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Homeowner frustrated after finding their garden was vandalized for second time in a month: 'Who in the world has time to rip out trees?'

"The worst my neighbors have done is call my place an abomination, which is disheartening enough!"

"The worst my neighbors have done is call my place an abomination, which is disheartening enough!"

Photo Credit: iStock

Gardening, beyond being a hobby, can be a real labor of love. It's no wonder this Reddit user is upset that their native plants were vandalized.

In the subreddit r/NativePlantGardening, a Reddit user posted their story of how, after working on restoring their land to native plant species for over four years, they were "so disappointed and frustrated" to find their new native tree saplings vandalized — stakes broken in half and saplings ripped out of the soil and thrown into a creek. The user noted that this vandalization happened twice in one month.

This Reddit user had been working hard to get rid of invasive plant species on their land and, in turn, replace them with native species. If planted in an environment where they can thrive, invasive species will edge out the native species and potentially wreak havoc on entire ecosystems. Natives, by comparison, directly support their ecosystems and promote biodiversity.

In this particular case, the Redditor notably acknowledges that they have been lucky to obtain "quite a few saplings" through Pennsylvania's 10 Million Trees, a collaborative organization that plans to massively increase the number of trees in the state by 2025.

This story of plant vandalism is unfortunately not an isolated event. A recent Guardian article highlighted the cutting down of almost 300 trees and hundreds of other plants in the middle of the night on public land in Sydney, Australia. The majority of these trees were native to Sydney, according to the city of Sydney's tree species lists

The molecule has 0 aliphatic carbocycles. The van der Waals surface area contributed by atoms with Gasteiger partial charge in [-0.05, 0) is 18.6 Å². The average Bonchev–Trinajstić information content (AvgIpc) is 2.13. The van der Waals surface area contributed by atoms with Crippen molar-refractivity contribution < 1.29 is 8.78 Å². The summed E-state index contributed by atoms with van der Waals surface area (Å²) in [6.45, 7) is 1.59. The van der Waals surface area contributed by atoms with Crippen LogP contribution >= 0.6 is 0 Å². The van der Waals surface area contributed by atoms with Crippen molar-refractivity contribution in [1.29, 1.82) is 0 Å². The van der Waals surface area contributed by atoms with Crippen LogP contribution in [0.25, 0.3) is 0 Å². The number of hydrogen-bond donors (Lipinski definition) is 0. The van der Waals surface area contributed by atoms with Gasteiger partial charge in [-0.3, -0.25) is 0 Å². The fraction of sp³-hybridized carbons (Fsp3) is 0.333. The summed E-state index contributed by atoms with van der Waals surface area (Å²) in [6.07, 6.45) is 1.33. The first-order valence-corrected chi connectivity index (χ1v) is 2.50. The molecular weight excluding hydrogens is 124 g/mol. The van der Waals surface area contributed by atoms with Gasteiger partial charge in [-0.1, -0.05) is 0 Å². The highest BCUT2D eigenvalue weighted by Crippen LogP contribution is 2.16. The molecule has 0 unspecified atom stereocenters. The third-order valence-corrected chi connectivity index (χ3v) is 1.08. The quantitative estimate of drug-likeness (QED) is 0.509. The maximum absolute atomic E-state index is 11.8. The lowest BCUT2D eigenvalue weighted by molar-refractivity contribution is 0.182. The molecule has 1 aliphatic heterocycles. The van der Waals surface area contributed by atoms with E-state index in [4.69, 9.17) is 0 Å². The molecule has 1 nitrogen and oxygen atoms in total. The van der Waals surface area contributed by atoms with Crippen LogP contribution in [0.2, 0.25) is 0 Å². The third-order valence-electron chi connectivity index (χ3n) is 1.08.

"You're not talking about just the loss of the tree but a community asset that's been nurtured, managed, and looked after for a long time," Greg Moore, an arboricultural scientist at the University of Melbourne, told the Guardian.

Another example of plant vandalism was the recent and highly publicized case of the Sycamore Gap Tree, which was cut down by a teenager in Northumberland, England. The tree, which was close to 300 years old, was featured in the 1991 film "Robin Hood: Prince of Thieves."

No matter the scale of plant vandalism, whether accidentally trampling someone's plants or purposefully cutting down hundreds of trees, there will be environmental implications. This is especially true when native species are being destroyed, as they are already often faced with the threat of invasive species

"Who in the world has time to rip out trees? Western PA is infested with invasives so I'm super glad you're doing this, even if your work is being destroyed," commented one user.

Another user chimed in, saying: "I'm also in Western PA, planting natives with the hopes of someday getting to restoration. The worst my neighbors have done is call my place an abomination, which is disheartening enough!"

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